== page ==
These folks provided the front wave of a new generation of leaders in this congregation. People didn’t think it was possible when I first came, and I couldn’t really see it either, but resurrection energy was happening, and a new generation of leaders emerged. We’ll talk about the rest of that first wave next week.
This week I just want to say thank you to the people who hung on and the people who trusted that something new could happen. As usual, like the women who came to the tomb, there was a faithful group of women here who kept things goings. When people say where were you on September 11, 2001, I always remember that I was with the women of St. Luke, here for their Tuesday morning devotions - Noni Nash, Connie Borum, Shirley Brautigam, Alice Dimler, and before that Thelma Hatton, and Evelyn Reich.
Here’s a picture of Evelyn Reich, Virginia Vivino and Rick Bohot preparing a meal for some hungry people - either here or out in the world, I’m not sure.
63 Lillian Harris, Kathy Taylor, and Margie Butler kept this place bathed in prayer and care for decades.
Jesus appeared to the disciples back in the upper room on the evening of the resurrection. He breathed on them - giving them the Holy Spirit. Thomas had been holding out, saying he wouldn’t trust what the others were saying unless he saw and felt the wounds to know that the bodily resurrection was real. After Jesus appeared to them and Jesus encouraged Thomas to check out his wounds, Jesus said, ““Have you believed because you have seen me? Blessed are those who have not seen and yet have come to believe.”
Well, folks, we have seen. We have seen evidence of the bodily resurrection in this church, because we are the body of Christ. We are the hands and the feet, we are the wounded and the broken. We have held each other and encouraged each other in times of death and hurt. We were there for each other when we were discouraged and weren’t sure if the church was going to live another five years. We were there for each other when terrorists flew plans in the World Trade Center buildings. If that was all that happened in my time hear it would have been enough - but I have 21 more years to tell you about!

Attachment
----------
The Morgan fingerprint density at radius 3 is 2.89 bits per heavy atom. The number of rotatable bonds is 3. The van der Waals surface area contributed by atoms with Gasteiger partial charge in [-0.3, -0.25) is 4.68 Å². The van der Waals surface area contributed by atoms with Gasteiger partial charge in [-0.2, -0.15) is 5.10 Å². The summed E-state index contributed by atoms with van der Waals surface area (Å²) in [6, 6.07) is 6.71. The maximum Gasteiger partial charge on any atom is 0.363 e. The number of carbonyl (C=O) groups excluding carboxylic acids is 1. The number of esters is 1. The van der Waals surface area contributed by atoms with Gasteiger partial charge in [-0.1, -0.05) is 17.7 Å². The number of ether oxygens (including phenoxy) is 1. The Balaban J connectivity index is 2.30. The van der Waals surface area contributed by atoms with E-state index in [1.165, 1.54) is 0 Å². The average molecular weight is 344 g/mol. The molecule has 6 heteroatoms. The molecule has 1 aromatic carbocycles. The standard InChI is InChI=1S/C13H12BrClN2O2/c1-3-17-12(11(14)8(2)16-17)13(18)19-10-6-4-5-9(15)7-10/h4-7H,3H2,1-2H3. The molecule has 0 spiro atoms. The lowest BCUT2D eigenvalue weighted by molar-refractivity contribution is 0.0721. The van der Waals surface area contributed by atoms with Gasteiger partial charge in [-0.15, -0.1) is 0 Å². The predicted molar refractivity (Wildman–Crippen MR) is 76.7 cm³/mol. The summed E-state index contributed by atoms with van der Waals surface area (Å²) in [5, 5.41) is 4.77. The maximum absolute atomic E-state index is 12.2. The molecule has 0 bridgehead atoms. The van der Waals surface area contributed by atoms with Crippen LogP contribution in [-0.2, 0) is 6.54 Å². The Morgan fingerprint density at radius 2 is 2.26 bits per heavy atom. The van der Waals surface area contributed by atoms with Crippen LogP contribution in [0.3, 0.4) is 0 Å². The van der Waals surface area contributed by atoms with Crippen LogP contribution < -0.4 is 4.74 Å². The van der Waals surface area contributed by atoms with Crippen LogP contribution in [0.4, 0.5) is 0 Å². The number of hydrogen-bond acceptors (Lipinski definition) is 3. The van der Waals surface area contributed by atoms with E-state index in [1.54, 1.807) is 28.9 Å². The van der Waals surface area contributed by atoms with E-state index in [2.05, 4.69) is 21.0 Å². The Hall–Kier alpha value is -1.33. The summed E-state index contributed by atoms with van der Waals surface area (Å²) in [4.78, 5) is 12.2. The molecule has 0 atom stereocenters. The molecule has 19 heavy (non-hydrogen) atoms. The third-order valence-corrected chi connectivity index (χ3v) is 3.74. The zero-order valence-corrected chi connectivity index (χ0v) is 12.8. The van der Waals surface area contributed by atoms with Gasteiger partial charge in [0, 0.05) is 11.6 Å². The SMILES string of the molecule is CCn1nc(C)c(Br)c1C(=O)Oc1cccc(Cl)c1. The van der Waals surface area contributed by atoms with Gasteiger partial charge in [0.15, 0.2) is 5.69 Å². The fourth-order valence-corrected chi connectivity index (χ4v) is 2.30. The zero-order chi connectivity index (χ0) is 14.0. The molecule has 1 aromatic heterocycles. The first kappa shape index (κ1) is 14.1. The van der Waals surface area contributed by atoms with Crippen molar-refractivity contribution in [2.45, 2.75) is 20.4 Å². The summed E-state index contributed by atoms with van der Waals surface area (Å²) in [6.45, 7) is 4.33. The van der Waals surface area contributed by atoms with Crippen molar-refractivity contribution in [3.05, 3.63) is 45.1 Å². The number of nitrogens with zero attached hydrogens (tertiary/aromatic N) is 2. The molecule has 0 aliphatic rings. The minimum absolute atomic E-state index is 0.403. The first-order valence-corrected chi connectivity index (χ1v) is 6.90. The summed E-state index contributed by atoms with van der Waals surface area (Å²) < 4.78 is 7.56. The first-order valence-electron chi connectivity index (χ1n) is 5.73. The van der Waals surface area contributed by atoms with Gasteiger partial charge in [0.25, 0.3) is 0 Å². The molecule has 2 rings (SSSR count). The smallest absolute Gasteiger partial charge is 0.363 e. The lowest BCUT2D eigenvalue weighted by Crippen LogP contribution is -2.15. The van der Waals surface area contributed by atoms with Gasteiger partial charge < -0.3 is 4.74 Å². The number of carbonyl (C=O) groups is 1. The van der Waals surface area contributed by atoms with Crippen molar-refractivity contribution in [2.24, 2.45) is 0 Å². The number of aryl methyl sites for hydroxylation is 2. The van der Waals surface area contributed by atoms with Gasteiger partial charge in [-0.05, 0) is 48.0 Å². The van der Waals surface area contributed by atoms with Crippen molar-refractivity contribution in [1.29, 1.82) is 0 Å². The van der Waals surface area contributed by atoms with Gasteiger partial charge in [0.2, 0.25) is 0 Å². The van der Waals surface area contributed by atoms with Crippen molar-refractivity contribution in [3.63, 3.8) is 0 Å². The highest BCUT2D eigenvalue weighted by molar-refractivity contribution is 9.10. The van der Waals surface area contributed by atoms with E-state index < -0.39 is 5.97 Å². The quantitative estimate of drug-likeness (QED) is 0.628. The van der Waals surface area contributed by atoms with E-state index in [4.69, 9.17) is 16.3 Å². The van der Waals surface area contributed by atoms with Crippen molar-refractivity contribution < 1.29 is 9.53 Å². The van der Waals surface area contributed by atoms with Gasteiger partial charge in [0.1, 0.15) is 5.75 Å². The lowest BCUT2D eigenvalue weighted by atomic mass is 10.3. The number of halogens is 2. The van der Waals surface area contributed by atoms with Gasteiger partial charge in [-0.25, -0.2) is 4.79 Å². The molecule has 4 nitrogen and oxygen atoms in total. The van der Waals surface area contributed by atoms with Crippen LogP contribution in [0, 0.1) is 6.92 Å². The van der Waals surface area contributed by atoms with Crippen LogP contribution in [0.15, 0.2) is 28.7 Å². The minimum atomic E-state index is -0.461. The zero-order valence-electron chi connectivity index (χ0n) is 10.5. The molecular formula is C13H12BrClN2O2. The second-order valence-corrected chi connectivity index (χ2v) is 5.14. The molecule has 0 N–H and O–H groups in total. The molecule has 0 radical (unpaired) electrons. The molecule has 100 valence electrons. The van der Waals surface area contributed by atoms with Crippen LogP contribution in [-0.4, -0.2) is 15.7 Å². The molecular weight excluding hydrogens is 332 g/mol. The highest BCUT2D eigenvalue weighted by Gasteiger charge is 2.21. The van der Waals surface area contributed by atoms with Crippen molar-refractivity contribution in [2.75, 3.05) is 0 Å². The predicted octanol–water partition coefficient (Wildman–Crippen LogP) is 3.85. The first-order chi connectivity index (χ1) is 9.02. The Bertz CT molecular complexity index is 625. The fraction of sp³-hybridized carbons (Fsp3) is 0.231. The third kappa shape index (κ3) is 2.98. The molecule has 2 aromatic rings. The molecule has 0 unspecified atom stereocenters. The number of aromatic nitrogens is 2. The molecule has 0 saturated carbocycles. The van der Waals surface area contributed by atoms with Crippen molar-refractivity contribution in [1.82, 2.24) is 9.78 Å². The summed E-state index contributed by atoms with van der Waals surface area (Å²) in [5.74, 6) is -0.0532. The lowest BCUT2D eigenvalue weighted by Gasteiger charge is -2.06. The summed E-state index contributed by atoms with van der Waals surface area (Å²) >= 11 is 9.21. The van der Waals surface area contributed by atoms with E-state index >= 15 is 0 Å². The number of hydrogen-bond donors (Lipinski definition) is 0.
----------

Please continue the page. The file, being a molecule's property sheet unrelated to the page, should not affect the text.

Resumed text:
I can’t name everybody who was instrumental in the resurrecting energy that happened those first five years, but today I just want to especially thank Jim and Elaine McDermott for being at the core of leadership at St. Luke the whole time I’ve been here. We like to talk about the angel of the church.
There’s a reason that we give out awards in honor of Jim McD and Kathy Taylor - because their love and prayer and openness helped to form and sustain the angel of St. Luke. We may not see a physical angel or the risen Christ, but we see these folks who embody the Spirit of Christ. And they help us to trust the Spirit, because we feel the breath. We know the love. This is God’s good news.
Responsive Hymn: 2206 Without Seeing You